Another late post. At number 18 (though it’s only the seventeenth poet, hence the number of the post)of my proposed 52, am I running out of steam? I’m enjoying reading the poetry as much as I was, but I think I am finding that I’m not sure I have anything terribly interesting/useful to say.
Perhaps this week/last week’s delay is down to simple fear – fear of trying to write something meaningful about (probably) Great Britain’s most celebrated living poet – Seamus Heaney. I remember my poetry tutor, Olivia Byard, saying that of today’s contemporary poets, Carol Ann Duffy and Seamus Heaney are the two who will undoubtedly still be read in a hundred years’ time. Academic, winner of the Nobel Prize in Literature in 1995… where do you start? Perhaps I’ll brush it all aside in favour of this lovely glimpse into the poet’s writing space, and remember that he’s still human.
Like Duffy, Heaney is one of those poets you think you know just by virtue of their ubiquity. Aside from a few anthologised poems, though, this was my first real encounter with him. And like a lot of the poets I’ve recently been reading, it felt like I needed a gloss, to make sense of all the Irish and classical references. Happily though this piqued my curiosity rather than made the poems impenetrable (mostly, anyway).
I do like the way that Heaney is dense, but in a solid, compact sort of way rather than a showy, embellished way. I also love his often playful, aural way of writing:
… on air
That is water, on carpets of Bann stream, on hold
In the everything flows and steady go of the world. (‘Perch’)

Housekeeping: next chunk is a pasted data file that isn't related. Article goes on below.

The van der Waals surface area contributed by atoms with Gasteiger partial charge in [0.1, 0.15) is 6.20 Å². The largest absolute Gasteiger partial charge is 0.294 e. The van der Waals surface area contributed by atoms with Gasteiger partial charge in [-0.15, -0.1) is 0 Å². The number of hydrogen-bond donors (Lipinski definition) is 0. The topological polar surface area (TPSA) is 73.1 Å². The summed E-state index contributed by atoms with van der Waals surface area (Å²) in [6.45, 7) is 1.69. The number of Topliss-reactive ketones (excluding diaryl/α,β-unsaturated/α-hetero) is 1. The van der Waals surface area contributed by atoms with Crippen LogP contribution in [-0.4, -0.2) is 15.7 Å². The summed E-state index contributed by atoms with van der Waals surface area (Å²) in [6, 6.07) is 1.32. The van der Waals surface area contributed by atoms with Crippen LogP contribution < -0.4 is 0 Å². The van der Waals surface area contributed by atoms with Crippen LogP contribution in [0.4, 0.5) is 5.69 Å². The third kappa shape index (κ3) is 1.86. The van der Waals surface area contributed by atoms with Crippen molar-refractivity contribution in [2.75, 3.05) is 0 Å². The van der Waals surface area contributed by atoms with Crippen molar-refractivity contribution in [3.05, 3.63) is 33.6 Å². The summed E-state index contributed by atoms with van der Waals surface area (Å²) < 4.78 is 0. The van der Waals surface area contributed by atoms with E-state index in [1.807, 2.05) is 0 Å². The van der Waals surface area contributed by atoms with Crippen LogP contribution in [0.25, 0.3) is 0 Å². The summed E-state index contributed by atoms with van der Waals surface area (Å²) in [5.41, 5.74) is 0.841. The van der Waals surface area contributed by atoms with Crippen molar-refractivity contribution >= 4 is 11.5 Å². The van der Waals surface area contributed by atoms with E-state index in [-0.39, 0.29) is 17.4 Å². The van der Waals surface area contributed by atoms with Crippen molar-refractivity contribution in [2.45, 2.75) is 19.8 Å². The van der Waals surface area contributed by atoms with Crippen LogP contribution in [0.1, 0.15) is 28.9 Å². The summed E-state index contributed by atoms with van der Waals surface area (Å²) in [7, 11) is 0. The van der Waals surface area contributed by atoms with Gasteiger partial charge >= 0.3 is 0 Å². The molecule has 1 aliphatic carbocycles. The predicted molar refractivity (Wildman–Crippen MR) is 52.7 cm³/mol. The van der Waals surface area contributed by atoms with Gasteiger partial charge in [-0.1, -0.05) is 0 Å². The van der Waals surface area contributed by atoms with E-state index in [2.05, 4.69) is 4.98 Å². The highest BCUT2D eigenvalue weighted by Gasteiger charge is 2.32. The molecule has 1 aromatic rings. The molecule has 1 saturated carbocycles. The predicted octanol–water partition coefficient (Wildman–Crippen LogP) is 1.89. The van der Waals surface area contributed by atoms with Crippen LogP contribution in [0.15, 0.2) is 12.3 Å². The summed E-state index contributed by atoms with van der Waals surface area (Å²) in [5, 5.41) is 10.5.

Although I wish I’d taken the time to follow up all the references I didn’t follow, what I really warmed to about Heaney (and in this he reminded me of R.S. Thomas) is the humanity and the sense of place with which he infuses his poems. Are the two linked? A sense of place, the specifics of where you live, seem to me to be a very human way of writing, anyway. Place names feature in many of the poem’s titles, and are revisited in other poems: Toomebridge, the Bann Valley, Montana, Ballynahinch Lake, Glanmore…
My three knock-out favourites were ‘Perch’, ‘Lupins’ and ‘The Clothes Shrine’, and I find it hard to choose between the last two, but here’s ‘Lupins’:
They stood. And stood for something. Just by standing.
In waiting. Unavailable. But there
For sure. Sure and unbending.
Rose-fingered dawn’s and navy midnight’s flower.
Seed packets to begin with, pink and azure,
Sifting lightness and small jittery promise:
Lupin spires, erotics of the future,
Lip-brush of the blue and earth’s deep purchase.
O pastel turrets, pods and tapering stalks
That stood their ground for all our summer wending
And even when they blanched would never balk.
And none of this surpassed our understanding.